Monday, September 5, 2011

'orrible Murder at 'ook!



Nothing much out of the ordinary ever happened in the small Victorian village of Hook, Lydiard Tregoze. Until 1854 when an event occurred that shocked the small community to its foundations.

William Wright had only lived in the village a few months. No one knew much about him or Ann Collins, the woman who sometimes lived with him.

Wright had served in the navy but after his discharge had adopted a nomadic lifestyle, travelling the country, staying in one place only as long as the work lasted. He told how he met fellow traveller Ann Collins some three years previously. By the summer of 1854 the couple and Ann's young daughter were staying in a lodging house in Wootton Bassett.

Wright obtained a job as a blacksmith in nearby Hook where he rented a cottage in the village. However Ann was reluctant to join him and when she did she stayed but a short while. She told him she was going to Lancashire to visit her family but Wright soon discovered she had returned to the lodging house and fellow boarder known as Billy Cock with whom she was having an affair.

Neighbour Eliza Philmore told the court how she had heard the couple arguing at 7.30 am on that fateful Saturday morning of the 18th November.

In his evidence Wright told how Ann had reached for a razor screaming she would cut his throat. He then lashed out, holding in his hand a knife with which he had been eating his breakfast.

"The woman's death must have been instantaneous, the head being nearly severed from the body, the bone of the neck being completely severed and both carotid arteries and jugular veins cut through," The Advertiser reported.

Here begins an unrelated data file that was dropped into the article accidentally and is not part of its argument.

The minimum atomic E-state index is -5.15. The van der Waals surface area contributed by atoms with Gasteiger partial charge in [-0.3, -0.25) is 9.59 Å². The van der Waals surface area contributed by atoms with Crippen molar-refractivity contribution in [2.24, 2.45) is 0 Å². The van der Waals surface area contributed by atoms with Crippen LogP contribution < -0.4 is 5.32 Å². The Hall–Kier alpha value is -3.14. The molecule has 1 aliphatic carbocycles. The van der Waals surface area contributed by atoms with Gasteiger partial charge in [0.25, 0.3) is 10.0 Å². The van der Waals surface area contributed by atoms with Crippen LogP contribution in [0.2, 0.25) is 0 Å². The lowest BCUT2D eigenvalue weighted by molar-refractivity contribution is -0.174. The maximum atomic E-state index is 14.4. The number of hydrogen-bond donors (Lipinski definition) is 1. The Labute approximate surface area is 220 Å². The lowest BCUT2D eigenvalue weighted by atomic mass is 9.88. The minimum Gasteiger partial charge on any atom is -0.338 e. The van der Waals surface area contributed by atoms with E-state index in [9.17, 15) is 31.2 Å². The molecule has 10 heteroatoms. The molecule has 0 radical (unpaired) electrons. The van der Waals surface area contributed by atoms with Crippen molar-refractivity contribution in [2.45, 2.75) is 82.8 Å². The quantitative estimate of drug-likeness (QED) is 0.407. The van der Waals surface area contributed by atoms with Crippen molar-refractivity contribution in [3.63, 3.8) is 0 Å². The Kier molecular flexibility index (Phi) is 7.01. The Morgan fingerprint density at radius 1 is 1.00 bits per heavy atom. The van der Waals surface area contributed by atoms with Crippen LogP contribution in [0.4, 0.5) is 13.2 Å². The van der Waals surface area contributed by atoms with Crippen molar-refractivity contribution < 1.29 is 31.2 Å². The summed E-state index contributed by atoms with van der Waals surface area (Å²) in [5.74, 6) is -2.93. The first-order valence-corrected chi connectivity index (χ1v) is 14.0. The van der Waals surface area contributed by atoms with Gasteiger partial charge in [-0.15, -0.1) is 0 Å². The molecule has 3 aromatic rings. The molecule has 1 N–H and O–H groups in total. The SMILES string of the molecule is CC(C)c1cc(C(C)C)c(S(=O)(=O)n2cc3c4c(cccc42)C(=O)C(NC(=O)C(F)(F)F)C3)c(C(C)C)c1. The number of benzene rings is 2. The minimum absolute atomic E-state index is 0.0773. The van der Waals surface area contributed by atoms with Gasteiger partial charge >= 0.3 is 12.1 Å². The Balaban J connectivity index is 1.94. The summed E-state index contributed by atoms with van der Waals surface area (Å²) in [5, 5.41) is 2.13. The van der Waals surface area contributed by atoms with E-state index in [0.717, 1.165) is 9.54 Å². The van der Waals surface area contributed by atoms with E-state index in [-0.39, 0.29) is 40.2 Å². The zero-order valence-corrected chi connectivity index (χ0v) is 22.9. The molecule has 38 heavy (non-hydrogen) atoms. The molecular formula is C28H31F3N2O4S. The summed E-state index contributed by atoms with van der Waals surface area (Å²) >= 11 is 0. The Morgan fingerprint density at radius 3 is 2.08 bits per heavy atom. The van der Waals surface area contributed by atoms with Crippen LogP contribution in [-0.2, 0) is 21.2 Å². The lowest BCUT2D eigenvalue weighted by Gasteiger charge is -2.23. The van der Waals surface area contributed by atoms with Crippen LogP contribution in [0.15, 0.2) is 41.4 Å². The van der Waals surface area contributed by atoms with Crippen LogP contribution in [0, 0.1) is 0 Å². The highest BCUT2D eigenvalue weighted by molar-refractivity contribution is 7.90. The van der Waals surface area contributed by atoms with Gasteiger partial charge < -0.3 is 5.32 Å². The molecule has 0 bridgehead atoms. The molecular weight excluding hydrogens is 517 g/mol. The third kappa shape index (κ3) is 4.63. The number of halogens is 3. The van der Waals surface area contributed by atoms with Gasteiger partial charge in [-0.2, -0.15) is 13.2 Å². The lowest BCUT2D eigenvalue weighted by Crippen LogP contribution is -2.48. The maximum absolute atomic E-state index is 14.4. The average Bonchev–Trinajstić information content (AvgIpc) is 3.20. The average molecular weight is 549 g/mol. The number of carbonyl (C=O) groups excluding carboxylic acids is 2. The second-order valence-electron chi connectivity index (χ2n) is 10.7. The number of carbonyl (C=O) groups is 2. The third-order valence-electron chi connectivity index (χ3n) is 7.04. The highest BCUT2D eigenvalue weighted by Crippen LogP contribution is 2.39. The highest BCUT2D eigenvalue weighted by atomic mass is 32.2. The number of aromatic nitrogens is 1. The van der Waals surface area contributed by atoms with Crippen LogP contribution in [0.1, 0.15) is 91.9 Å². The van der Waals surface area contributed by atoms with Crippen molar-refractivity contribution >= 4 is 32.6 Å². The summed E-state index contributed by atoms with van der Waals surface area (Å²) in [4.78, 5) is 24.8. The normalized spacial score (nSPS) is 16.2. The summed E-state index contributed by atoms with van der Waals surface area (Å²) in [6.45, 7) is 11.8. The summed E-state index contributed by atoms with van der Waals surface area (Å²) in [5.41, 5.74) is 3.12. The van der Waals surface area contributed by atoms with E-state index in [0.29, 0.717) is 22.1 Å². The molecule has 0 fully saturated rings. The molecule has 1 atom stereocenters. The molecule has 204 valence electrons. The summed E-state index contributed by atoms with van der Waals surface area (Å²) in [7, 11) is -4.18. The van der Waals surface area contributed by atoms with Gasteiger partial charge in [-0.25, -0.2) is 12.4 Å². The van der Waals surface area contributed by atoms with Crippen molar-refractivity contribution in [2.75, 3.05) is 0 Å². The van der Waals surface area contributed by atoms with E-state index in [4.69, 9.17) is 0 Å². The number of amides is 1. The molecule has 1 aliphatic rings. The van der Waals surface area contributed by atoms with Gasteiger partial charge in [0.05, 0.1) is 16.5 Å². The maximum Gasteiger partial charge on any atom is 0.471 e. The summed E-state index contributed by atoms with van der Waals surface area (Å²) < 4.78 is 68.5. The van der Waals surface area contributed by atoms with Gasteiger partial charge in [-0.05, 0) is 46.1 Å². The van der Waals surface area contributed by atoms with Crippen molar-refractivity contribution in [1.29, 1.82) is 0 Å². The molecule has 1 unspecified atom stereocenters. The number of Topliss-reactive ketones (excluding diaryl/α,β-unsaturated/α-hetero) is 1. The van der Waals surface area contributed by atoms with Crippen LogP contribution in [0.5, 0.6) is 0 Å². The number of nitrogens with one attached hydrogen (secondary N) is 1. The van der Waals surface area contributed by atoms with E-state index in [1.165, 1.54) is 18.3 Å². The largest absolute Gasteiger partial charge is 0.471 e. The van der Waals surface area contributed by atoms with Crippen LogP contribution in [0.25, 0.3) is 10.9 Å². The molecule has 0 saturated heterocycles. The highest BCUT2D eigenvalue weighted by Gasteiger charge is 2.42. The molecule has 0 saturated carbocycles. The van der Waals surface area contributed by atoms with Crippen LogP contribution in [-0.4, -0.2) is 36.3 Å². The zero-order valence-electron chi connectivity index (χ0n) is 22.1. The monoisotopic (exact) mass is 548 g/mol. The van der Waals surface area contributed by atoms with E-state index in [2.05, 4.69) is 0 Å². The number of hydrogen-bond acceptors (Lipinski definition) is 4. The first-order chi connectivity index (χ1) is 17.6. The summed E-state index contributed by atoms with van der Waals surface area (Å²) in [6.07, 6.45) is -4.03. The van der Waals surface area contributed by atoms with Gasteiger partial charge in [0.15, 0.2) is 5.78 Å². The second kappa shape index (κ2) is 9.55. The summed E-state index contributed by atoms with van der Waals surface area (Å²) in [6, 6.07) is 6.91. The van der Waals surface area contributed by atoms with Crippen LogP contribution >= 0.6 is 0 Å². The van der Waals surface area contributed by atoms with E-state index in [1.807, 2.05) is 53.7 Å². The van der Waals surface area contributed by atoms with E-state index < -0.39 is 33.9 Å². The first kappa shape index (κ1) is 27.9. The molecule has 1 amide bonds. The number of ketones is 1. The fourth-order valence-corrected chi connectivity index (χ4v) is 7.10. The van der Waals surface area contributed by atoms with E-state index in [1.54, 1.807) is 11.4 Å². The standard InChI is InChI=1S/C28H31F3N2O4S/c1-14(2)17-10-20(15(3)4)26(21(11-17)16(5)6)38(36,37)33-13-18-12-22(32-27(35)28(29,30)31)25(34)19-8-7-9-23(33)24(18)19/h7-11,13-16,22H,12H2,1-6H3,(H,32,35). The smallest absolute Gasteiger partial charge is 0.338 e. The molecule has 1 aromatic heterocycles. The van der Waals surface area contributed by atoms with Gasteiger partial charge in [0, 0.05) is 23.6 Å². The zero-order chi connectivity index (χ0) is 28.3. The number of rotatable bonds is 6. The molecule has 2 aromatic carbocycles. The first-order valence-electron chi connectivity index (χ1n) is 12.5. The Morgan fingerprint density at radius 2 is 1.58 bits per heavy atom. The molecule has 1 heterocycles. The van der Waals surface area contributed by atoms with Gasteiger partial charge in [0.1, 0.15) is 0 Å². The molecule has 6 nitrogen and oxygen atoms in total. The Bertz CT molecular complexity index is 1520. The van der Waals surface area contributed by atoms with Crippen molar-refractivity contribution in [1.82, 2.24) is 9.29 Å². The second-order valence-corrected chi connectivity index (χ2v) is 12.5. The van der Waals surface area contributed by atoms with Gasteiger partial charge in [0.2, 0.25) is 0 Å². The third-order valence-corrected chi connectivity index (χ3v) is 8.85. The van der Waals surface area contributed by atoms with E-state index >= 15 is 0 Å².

When he realised what he had done Wright slashed at his own neck twice, but the wounds were only superficial.

Ann was buried four days later in the churchyard at St. Mary's, Lydiard Tregoze. Her grave is unmarked but her fate was recorded in the burial register by the Rector Giles Daubeney - 'murdered by William Wright with whom she lived.'

Wright was executed in front of Fisherton Anger gaol on Tuesday March 27th 1855. The Advertiser reported that the hanging, the first at the gaol since 1849, drew but a small crowd as "the execution took place about a quarter of an hour before the usual time."

Wright's own gruesome end was reported in graphic detail -"The fall from the drop caused the wound which the unfortunate criminal inflicted upon himself at the time of the murder, to break out afresh, and this tended considerably to increase the horror of the spectacle."

He was buried within the gaol grounds.






The cemetery at Hook








The Old School House at Hook


The churchyard at St Mary's. Lydiard Tregoze.


Read the full story of the trial and execution of William Wright in the Swindon Advertiser dated Monday December 11th 1854 and Monday April 9th 1855.

Swindon Central Library holds copies of the Swindon Advertiser in newspaper copies and on microfilm from 1854 to date and the North Wilts Herald from 1861 to 1941. Phone 463238 for more information.





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